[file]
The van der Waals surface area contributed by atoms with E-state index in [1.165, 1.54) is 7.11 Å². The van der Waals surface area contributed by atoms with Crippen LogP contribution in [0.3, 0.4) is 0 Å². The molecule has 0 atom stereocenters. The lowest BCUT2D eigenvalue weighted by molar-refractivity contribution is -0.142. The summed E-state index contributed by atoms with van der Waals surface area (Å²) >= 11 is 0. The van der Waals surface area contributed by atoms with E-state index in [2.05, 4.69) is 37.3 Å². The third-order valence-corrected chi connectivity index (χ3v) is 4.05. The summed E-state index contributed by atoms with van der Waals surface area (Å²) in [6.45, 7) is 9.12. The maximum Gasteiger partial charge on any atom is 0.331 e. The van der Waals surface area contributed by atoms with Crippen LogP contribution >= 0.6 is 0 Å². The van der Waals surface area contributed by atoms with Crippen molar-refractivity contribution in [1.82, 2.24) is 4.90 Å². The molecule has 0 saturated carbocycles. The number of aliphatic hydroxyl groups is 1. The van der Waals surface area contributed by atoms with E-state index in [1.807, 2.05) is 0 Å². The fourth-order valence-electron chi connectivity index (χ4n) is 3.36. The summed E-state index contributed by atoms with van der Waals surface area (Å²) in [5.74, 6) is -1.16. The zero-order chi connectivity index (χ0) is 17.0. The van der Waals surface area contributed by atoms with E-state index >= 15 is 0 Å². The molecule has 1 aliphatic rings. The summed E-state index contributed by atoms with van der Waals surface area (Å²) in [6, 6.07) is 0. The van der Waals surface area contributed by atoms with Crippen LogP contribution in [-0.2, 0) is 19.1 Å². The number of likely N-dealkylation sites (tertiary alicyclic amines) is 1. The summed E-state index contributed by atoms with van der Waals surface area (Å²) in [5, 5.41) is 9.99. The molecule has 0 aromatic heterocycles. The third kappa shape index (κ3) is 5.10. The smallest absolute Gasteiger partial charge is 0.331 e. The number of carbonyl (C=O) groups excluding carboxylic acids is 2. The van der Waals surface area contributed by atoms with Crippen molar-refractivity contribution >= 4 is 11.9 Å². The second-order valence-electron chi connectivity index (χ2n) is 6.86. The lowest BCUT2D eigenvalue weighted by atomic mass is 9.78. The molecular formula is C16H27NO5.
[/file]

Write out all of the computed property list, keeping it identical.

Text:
The van der Waals surface area contributed by atoms with E-state index in [1.165, 1.54) is 7.11 Å². The van der Waals surface area contributed by atoms with Crippen LogP contribution in [0.3, 0.4) is 0 Å². The molecule has 0 atom stereocenters. The lowest BCUT2D eigenvalue weighted by molar-refractivity contribution is -0.142. The summed E-state index contributed by atoms with van der Waals surface area (Å²) >= 11 is 0. The van der Waals surface area contributed by atoms with E-state index in [2.05, 4.69) is 37.3 Å². The third-order valence-corrected chi connectivity index (χ3v) is 4.05. The summed E-state index contributed by atoms with van der Waals surface area (Å²) in [6.45, 7) is 9.12. The maximum Gasteiger partial charge on any atom is 0.331 e. The van der Waals surface area contributed by atoms with Crippen LogP contribution >= 0.6 is 0 Å². The van der Waals surface area contributed by atoms with Crippen molar-refractivity contribution in [1.82, 2.24) is 4.90 Å². The molecule has 0 saturated carbocycles. The number of aliphatic hydroxyl groups is 1. The van der Waals surface area contributed by atoms with E-state index in [1.807, 2.05) is 0 Å². The fourth-order valence-electron chi connectivity index (χ4n) is 3.36. The summed E-state index contributed by atoms with van der Waals surface area (Å²) in [5.74, 6) is -1.16. The zero-order chi connectivity index (χ0) is 17.0. The van der Waals surface area contributed by atoms with E-state index >= 15 is 0 Å². The molecule has 1 aliphatic rings. The summed E-state index contributed by atoms with van der Waals surface area (Å²) in [6, 6.07) is 0. The van der Waals surface area contributed by atoms with Crippen LogP contribution in [-0.2, 0) is 19.1 Å². The number of likely N-dealkylation sites (tertiary alicyclic amines) is 1. The summed E-state index contributed by atoms with van der Waals surface area (Å²) in [5, 5.41) is 9.99. The molecule has 0 aromatic heterocycles. The third kappa shape index (κ3) is 5.10. The smallest absolute Gasteiger partial charge is 0.331 e. The number of carbonyl (C=O) groups excluding carboxylic acids is 2. The van der Waals surface area contributed by atoms with Crippen molar-refractivity contribution >= 4 is 11.9 Å². The second-order valence-electron chi connectivity index (χ2n) is 6.86. The lowest BCUT2D eigenvalue weighted by atomic mass is 9.78. The molecular formula is C16H27NO5.